BREMERTON, Wash. — Now that Referendum 74 has passed, allowing same-sex couples to marry, people are reading the fine print.
Some questions addressed during the campaign are coming up again, and new provisions are getting closer scrutiny.
The referendum got 53.66 percent of the vote. In Kitsap County, 53.97 percent of voters supported the measure. The new law goes into effect Dec. 6.
The Kitsap Sun recently heard from an 85-year-old Bremerton man in a heterosexual relationship, who wondered about the impact of the law on senior citizens. The man, who did not want to be identified, took note of a provision of the referendum (based on legislation passed early in 2012) that states same-sex domestic partnerships in which neither partner is at least 62 will automatically convert to marriages after June 30, 2014.
“The parties to existing same-sex domestic partnerships may either get married or dissolve their domestic partnership,” a copy of the referendum on the secretary of state’s website reads.
The Bremerton couple, like many older couples, has chosen not to marry to protect their federal retirement benefits. They have wills and powers of attorney, and they are investigating whether a domestic partnership will be helpful or redundant. The man wondered whether the June 2014 provision would apply to them in any way.
“No,” according to state Rep. Jamie Pedersen, D-Seattle, who has co-sponsored gay rights legislation since 2007.
Senior citizens, both straight and gay, may continue to register as domestic partners, and existing partnerships will not be affected in June 2014. Heterosexual partners younger than 62 have not and will not have the right to domestic partnerships.
“The way we (originally) set up domestic partnerships was discriminatory,” Pedersen said.
The 2007 bill gave only same-sex couples younger than 62 the right to register as domestic partners. That was because marriage was not an option for them, said David Ward, an attorney for Legal Voice, a Seattle women’s rights and LGBT advocacy organization. Subsequent bills in 2008 and 2009 expanded rights and responsibilities of domestic partnerships.
The new law will eliminate the right of same-sex couples under 62 to be in domestic partnerships, because marriage is now an option. By June 2014, those couples will have to make a choice: marry or dissolve the partnership.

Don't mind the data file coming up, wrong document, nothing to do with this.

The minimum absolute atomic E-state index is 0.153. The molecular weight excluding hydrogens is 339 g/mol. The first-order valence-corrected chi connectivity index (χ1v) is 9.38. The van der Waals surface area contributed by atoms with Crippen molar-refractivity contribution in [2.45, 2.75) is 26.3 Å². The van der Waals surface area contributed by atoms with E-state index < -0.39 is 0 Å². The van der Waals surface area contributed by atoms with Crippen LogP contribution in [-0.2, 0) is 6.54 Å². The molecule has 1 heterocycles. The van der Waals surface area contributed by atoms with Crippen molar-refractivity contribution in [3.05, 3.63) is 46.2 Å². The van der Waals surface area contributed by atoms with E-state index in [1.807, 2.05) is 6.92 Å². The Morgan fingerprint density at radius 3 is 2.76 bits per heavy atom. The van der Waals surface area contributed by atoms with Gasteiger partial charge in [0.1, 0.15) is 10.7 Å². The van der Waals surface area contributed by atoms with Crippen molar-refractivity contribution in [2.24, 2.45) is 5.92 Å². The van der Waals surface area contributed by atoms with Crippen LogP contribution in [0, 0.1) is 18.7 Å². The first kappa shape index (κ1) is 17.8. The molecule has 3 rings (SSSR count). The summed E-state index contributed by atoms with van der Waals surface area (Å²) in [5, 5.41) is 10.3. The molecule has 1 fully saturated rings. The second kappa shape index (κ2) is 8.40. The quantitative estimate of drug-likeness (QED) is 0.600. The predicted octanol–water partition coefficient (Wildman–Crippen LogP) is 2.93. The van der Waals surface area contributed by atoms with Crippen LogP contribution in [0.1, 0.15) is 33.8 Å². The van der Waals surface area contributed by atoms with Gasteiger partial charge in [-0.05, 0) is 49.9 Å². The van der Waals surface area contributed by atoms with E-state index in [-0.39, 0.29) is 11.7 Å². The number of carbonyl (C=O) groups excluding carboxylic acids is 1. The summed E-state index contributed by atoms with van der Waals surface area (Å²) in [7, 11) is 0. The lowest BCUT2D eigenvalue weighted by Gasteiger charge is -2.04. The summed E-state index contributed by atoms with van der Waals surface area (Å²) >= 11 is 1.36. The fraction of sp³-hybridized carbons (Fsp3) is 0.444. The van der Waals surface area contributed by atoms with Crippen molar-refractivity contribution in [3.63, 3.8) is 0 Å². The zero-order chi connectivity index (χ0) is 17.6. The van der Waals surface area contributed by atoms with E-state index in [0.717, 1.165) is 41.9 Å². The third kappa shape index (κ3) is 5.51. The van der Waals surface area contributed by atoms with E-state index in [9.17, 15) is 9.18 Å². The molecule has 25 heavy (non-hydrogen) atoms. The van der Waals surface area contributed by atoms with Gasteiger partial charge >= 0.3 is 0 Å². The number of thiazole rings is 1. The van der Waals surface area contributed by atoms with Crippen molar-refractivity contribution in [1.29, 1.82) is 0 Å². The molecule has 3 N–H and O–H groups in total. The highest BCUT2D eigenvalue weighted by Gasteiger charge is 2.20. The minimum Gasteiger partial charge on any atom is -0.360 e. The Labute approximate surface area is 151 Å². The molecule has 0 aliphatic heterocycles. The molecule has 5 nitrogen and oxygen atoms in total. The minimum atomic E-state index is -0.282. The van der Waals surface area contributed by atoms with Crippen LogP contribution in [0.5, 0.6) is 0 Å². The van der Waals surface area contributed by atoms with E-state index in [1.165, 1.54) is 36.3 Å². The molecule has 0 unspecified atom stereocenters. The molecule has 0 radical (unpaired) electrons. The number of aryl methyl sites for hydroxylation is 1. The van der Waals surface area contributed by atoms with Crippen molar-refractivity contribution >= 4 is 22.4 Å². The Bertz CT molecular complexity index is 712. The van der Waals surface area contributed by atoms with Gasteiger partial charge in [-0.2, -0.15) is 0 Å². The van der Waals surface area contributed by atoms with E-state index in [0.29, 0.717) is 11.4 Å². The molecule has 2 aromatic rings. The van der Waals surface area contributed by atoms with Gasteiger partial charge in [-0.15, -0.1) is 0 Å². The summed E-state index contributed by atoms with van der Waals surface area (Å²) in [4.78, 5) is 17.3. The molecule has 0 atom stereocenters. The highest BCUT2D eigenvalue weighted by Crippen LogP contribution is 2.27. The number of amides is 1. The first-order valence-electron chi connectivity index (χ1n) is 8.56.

“This was actually the hardest piece to work through in the marriage bill,” Pedersen said.
According to Pedersen, the committee drafting the bill debated between two extremes, extend domestic partnerships to everyone or eliminate them.
Pedersen favored a totally egalitarian approach that would have let people of all ages and sexual orientations enter either domestic partnerships or marriage.
The committee actually heard from some younger couples who want nothing to do with marriage, an institution they see as tainted throughout history by outdated doctrines of authority and subservience.
The committee chose the middle road that protected senior citizens’ rights. Their thinking, Pedersen said, was politically motivated.
“The political concern was the opponents would be even more exercised if it appeared we were creating an alternative to marriage,” he said.
The committee determined that leaving in a broad application of domestic partnerships would perhaps justify opponents’ arguments that the same-sex marriage law presented a threat to the institution of marriage. Pedersen personally wanted to extend domestic partnerships to all, but he agreed to the consensus.
“As a group, we came to a decision,” Pedersen said. “I support where we came out. It was the right decision.”
Washington joins nine other states that allow same-sex marriage. The Williams Institute, a UCLA-affliated think tank, used U.S. Census data to estimate that, within the first three years of same-sex marriage becoming legal, Washington will see 9,501 gay marriages. That’s about half of eligible couples.
The institute estimates that Maine, Maryland and Washington, which all legalized gay marriage in November, will see a total of $166.6 million over the next three years in wedding-related spending, with Washington’s portion being $88.5 million.